I've been collecting and planting seeds and growing trees with my questions and the discovery of the answers right there inside and sometimes, the sacred willows at Bay Pines lean in and whisper my name. The name no one knows and even I don't know all the letters, but the sound. I know the sound it makes when the willows say it. I recognize it when I tilt my head and raise just the left eyebrow.

Sometimes, I wonder if the woman I dreamt about busting loose has a shocking mass of kinky grey curls and maybe i'll grow my hair out just to see. Sometimes, I hear her laugh on those occasions I forget the Tonton Macoutes don't live in the Bronx, or do they, in the nightmares leftover from the ancestors and their children.

All the costume fittings, the prison terms that keep changing, the sentences that were unjustifiably true give me the chance to say, why not!? I'll have a shot. It will be my last drink of the year and in two days i'll decide if i'll need another, because busting me loose is the loveliest drink i'll ever get to taste and how fitting that the seams should feel too tight for my chest, the words racing to the edge of the cliff and 2014 is the year, I fear, they'll fly on their own and i'll have no choice but to buy a ticket to ride along with them.

Sunday, August 17, 2014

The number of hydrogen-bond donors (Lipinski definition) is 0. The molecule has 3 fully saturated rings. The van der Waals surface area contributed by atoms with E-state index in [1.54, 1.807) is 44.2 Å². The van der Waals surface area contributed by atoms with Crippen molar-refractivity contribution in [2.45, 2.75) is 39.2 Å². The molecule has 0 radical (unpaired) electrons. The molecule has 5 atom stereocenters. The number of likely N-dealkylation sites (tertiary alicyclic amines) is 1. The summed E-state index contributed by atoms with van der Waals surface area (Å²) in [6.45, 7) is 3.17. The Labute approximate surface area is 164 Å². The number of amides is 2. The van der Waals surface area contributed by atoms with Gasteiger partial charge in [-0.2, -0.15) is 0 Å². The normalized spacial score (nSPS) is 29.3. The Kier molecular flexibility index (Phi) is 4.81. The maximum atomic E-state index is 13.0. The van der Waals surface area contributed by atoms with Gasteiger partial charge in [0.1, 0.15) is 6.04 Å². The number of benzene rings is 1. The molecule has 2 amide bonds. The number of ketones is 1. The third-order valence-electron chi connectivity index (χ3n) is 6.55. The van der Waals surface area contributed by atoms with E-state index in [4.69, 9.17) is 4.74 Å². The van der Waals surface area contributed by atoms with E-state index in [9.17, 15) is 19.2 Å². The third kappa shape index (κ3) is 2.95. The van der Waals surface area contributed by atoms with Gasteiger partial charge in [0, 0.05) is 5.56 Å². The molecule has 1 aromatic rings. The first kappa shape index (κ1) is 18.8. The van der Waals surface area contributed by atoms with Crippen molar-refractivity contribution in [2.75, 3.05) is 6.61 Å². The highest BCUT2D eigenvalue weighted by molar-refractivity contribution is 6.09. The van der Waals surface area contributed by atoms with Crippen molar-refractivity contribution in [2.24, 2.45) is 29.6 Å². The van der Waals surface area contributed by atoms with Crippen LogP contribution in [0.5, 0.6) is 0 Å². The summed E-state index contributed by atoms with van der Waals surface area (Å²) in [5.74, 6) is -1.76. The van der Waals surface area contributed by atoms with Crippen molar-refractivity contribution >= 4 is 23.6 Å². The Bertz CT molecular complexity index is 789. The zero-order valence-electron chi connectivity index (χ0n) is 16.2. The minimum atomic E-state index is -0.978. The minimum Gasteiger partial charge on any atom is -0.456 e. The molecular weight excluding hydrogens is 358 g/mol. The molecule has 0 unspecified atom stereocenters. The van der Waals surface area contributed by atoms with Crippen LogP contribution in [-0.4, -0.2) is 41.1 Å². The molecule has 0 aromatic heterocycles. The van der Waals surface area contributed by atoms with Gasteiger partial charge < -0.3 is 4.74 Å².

Inspiration for Healing House

“The secret of health for both mind and body is not to mourn for the past, not to worry about the future, or not to anticipate troubles, but to live the present moment wisely and earnestly.” ~ Siddartha Guatama Buddha

I have a foggy vision of manifesting something called Healing House. A place women come to heal. We write the story of our lives. We learn about healthy living. We support each other. We connect with our authentic selves. As I glance at my bookshelf, my eyes land on one of Mom's books, New Choices in Natural Healing. For as long as I can remember, she was always reading books, magazines and newsletters about living a healthy lifestyle. About alternative health. I am an experiential kind of learner. There is something here for me, I think.

What's on my mind is that I want to receive a scholarship to go somewhere to learn about living a lifestyle where it is the earth that offers healing. I would learn about food and vegetarian cooking. I would meditate with a Sangha of seekers. I would learn about the healing properties of plants, herbs & oils. I would write. I would facilitate writing workshops that incorporate mindfulness of all the six senses. I would walk in the woods, talk to the sky. It is crystal clear that I cannot stay here in NYC. I am too distracted. Expend too much energy blocking out the darkness all around me. I need light. I need to go somewhere I can channel my energy on having a healthy mind, body and spirit. Not just in theory. But in practice.

I know intuitively that I am this house of healing. I must build it. I must build Healing House from the inside. So I need some inspiration. Does this post spark any ideas? If anything at all comes to you, no matter how unrelated or trivial it may seem, please share. I would love to hear from you. Your comments might lead me to explore something I would have never considered. Thanks.

Friday, August 1, 2014

In This Moment

There is another life that awaits us when we have the courage to walk through the open door. For it is when we are willing to take those first few steps toward discovery that we find our treasure. ~ Patricia Philippe